Are Doctors Properly Prescribing Antipsychotics for Children?

the Psychiatry Advisor take:

Most doctors are prescribing antipsychotics to children under the correct circumstances, though blood work should be monitored more carefully, according to a study published in Pediatrics.

According to the Agency for Healthcare Research and Quality, the number of children under Medicaid being treated with antipsychotic medications rose by 62% from 2002 to 2007. The researchers wanted to examine the clinical decision-making processes of the physicians prescribing these drugs. Ultimately, they sought to determine if these medications were being overprescribed in this population.

Based on Medicaid claims data, the researchers surveyed every doctor who prescribed antipsychotic medication between July and October 2012. A total of 147 physicians responded, accounting for prescriptions for 647 patients.

The researchers determined if the antipsychotics were appropriately prescribed by looking at the best practices recommendations from the American Academy of Child and Adolescent Psychiatry and clinical indications from the FDA.

The survey results indicated that approximately half of the prescriptions deviated from the guidelines. Most commonly, physicians failed to monitor cholesterol and blood-glucose levels before and after their patients initiated medication.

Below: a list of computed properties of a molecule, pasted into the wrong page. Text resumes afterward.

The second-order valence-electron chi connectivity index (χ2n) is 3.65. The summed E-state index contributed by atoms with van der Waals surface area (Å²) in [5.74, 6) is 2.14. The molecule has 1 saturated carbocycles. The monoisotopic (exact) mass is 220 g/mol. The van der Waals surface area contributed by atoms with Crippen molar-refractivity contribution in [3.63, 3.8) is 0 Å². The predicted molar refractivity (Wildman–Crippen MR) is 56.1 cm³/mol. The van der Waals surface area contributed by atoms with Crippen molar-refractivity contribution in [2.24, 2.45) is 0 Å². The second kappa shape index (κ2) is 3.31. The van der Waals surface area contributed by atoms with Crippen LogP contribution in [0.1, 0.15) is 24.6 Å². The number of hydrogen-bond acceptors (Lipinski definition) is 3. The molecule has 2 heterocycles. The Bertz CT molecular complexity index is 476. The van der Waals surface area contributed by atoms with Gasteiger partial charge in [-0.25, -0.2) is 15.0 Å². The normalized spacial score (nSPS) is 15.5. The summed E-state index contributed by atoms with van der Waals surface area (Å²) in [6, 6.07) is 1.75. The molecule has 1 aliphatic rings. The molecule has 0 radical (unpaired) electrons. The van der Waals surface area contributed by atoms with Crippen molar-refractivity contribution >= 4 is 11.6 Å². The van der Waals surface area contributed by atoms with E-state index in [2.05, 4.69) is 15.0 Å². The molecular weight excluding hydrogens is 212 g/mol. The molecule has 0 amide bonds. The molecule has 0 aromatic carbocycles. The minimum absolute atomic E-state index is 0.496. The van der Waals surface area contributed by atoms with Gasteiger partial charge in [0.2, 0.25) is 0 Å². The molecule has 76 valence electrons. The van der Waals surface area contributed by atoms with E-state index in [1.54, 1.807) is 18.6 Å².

Despite the lack of lab tests, the survey results indicated that almost 92% of physicians prescribed the antipsychotic drugs under the correct circumstances. They did not tend to prescribe them to children with insomnia or temper tantrums, but did try the medications as a second line of treatment for aggression and mood instability.

Are Doctors Properly Prescribing Antipsychotics for Children?
Are Doctors Properly Prescribing Antipsychotics for Children?

More kids nationwide are taking medications designed to treat such mental illnesses as schizophrenia and bipolar disorder, and pediatricians and psychiatrists at the University of Vermont want to know why.

Led by David Rettew, MD, associate professor of psychiatry and pediatrics, the researchers conducted a study to find out "whether the right youth are being prescribed the right medications at the proper time in their treatment," they state in their study in the March issue of the journal Pediatrics. Their findings, for the first time, delve into the clinical decision-making process of physicians who prescribe these drugs.

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